These are not the only factors that increasingly make large capital reserves a requirement for cannabis production. For decades, new strains developed predominantly in consumer countries like the US or Canada have entered traditional producer countries. They bring some immediate benefits for farmers, promising higher yields and higher THC contents, both of which are increasingly necessary to compete on the market. But they also commonly require significantly more resources – water in particular – which presents a challenge for small-scale traditional producers in comparatively dry areas, such as the Rif mountains. This threatens to generate another iniquitous dynamic – already seen in various agro-processing industries like cocoa and coffee – in which poorer countries do not benefit from the profits of expanding legal cannabis markets yet bear the brunt of their environmental impact.
Of course, the recreational cannabis trade is still in its infancy. It is unclear how many countries will legalize its use in the coming years, what kind of cannabis products will be offered to consumers, and how the illegal market will function alongside the legal one. But beneath this flux, structures of accumulation and advantage are crystallizing. They suggest that, by the time formal international trade structures are fully developed, most of the profits from growing cannabis will be concentrated in countries which were previously peripheral to production and central to consumption. Within just a few years, cannabis will likely follow the same trajectory of many agricultural products associated with low- and middle-income countries, whereby surplus is hoarded in processing, financing, and retail centres far away from where they are grown. It may also replicate the current distribution of profit in illegal value chains, where most of the retail price for cannabis bought on the street in high-income countries goes to smuggling and distribution networks rather than producers.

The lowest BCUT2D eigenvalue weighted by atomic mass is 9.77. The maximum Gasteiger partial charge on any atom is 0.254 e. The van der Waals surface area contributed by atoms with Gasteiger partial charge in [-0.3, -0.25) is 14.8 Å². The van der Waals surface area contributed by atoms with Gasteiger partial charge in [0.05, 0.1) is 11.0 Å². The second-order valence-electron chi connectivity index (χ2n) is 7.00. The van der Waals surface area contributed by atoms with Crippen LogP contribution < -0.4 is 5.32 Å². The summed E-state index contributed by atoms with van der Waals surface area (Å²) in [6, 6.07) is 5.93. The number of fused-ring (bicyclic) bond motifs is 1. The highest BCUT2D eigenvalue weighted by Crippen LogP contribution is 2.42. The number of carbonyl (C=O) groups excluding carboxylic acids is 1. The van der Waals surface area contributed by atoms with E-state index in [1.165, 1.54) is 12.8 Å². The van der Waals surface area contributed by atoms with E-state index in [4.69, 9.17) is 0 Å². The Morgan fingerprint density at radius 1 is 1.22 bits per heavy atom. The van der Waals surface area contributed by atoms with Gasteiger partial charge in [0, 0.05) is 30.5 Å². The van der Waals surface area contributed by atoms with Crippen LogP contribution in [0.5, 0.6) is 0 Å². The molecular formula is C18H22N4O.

Of the ten largest cannabis companies in North America, four have already made inroads into South America. Among them is Canopy Growth, a major Canada-based firm, which has also established subsidiaries in Australia, Europe and Africa. While such investment is generally welcomed by the governments of low-income countries, concerned with promoting new industries and increasing tax revenue, its impact – including on the public finances – will be determined by how it is regulated. And so far, there are no guarantees that it will be positive, especially given the lobbying efforts of these emerging corporations. (Here the tobacco industry offers an instructive parallel.)
This scenario of increasing inequality is not inevitable. Legalization models that facilitate smaller-scale production, from the non-profit markets established in Malta to the reparations for historically oppressed farmers in Mexico, offer an alternative approach. Cannabis taxation in traditional producer countries could likewise become a valuable policy tool. But it is vital to note that if cannabis policymaking continues to develop in an ad hoc and spontaneous manner, it will not yield a great developmental dividend. Indeed, it may simply reproduce the unevenness of illegal markets under lawful management.
Read on: Harriet Friedmann, ‘Farming Futures’, NLR 138.